Skip to Content

Data Sheet—Wednesday, September 7, 2016

It’s hard to get excited about yet another iPhone, even on the day of the company’s fall product launch.

The all-touchscreen cell phone was revolutionary when it debuted nearly 10 years ago. But, well, that was nearly 10 years ago. I still remember covering the launch from Apple’s downtown Palo Alto, Calif., store back in June 2007. A line of camped-out fanboys and fangirls stretched all the way around the block. Steve Jobs (and his wife, Laurene Powell Jobs) made an appearance. It was hard not to get caught up in the excitement. This was, after all, a phone that was unlike any other mobile device we’d seen before. And not only did it alter mainstream phone design, it also changed the way we use our devices.

Fast-forward to today, and the most exciting thing about the upcoming iPhone 7 is that it will reportedly come in two new black options: dark black and “piano” black, at least according to one analyst. And that the latest version of the device won’t include an industry-standard headphone jack. Yes, there will likely be more significant improvements, but these are iterative, not revolutionary.

It’s no surprise, then, that Apple’s stock price has declined 1% over the past year, and that sales projections for new iPhones aren’t what they used to be. That said, Apple is still just as exciting of a company—and a trendsetter—as always. It just so happens that some of its recent “innovations” haven’t been on the product side.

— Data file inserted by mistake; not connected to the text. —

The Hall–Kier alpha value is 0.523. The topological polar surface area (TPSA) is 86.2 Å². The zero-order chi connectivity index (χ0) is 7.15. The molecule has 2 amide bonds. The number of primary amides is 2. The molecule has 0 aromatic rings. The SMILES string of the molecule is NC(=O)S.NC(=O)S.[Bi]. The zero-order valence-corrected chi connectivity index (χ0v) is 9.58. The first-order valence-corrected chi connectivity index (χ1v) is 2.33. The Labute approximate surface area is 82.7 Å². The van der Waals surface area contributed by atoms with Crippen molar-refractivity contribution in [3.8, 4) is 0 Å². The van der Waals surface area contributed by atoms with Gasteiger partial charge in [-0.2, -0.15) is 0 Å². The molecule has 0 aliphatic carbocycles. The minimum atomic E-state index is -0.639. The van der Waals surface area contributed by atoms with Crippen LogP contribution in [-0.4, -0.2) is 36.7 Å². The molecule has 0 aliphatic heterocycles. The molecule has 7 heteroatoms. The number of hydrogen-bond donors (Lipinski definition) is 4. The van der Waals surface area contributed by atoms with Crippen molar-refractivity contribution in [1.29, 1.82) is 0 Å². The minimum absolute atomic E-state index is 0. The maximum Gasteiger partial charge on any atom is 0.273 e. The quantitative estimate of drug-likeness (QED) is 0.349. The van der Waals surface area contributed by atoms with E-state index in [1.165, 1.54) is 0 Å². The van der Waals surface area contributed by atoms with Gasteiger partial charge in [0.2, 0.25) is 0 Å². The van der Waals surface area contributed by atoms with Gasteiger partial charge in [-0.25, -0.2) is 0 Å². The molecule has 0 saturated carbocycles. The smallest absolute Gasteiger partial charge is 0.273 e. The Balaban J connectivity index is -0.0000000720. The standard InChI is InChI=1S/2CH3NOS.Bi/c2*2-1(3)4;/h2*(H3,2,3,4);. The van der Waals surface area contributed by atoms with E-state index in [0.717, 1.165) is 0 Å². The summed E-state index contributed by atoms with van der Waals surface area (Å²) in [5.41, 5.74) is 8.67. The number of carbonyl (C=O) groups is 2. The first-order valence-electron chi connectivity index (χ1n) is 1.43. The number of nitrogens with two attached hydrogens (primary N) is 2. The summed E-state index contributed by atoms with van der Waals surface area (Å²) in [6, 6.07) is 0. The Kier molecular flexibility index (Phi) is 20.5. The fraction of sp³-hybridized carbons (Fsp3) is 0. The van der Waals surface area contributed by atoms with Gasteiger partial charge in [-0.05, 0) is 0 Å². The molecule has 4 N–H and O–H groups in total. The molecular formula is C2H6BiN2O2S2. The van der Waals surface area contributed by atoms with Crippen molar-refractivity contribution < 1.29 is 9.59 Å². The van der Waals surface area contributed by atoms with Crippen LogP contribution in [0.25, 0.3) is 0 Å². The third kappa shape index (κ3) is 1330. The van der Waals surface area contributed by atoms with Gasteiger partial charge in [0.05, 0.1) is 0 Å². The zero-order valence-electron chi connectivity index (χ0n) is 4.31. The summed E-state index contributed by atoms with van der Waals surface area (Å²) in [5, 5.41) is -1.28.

As analyst Brian White with Drexel Hamilton pointed out earlier this week, Apple has become the “Jason Bourne of Tech.” Its recent run-ins with the FBI and the EU have given us plenty to watch and will very likely set new precedents for tech companies. It’s no shiny new object, but I’m guessing we’ll be seeing more of those too from Apple in the near future—and I’m not talking yet another iPhone.

Michal Lev-Ram is a senior writer at Fortune. Reach her via email. Share this essay:


Dell logs modest growth ahead of EMC merger. The company reported revenue of $13.1 billion for the quarter ended July 29 and improved its share of the commercial personal computer market by about 0.9 percentage point. CEO Michael Dell plans to address the official close of its $60 billion merger with data storage giant EMC on Wednesday. (Wall Street Journal)

Palantir sues major early investor. The secretive data analytics company alleges that Marc Abramowitz betrayed it by requesting confidential information about key projects in fields like cyber insurance and clinical drug trials, and then filing for patents based on what he learned. (Fortune)

HP Inc. is caught up in the Hanjin debacle. It’s waiting for the delivery of 500 containers that are on ships stranded at sea because of the South Korean company’s financial problems, including 142 destined for the United States. Lengthy delays could cause “irreparable harm” to its personal computer and printer sales for the upcoming holiday season. (Wall Street JournalFortune)

HSBC is swapping PINs for selfies. The world’s sixth largest bank is allowing businesses to open new accounts that are verified by facial recognition, using a selfie that is matched with a photo from a passport or driving license. (Fortune)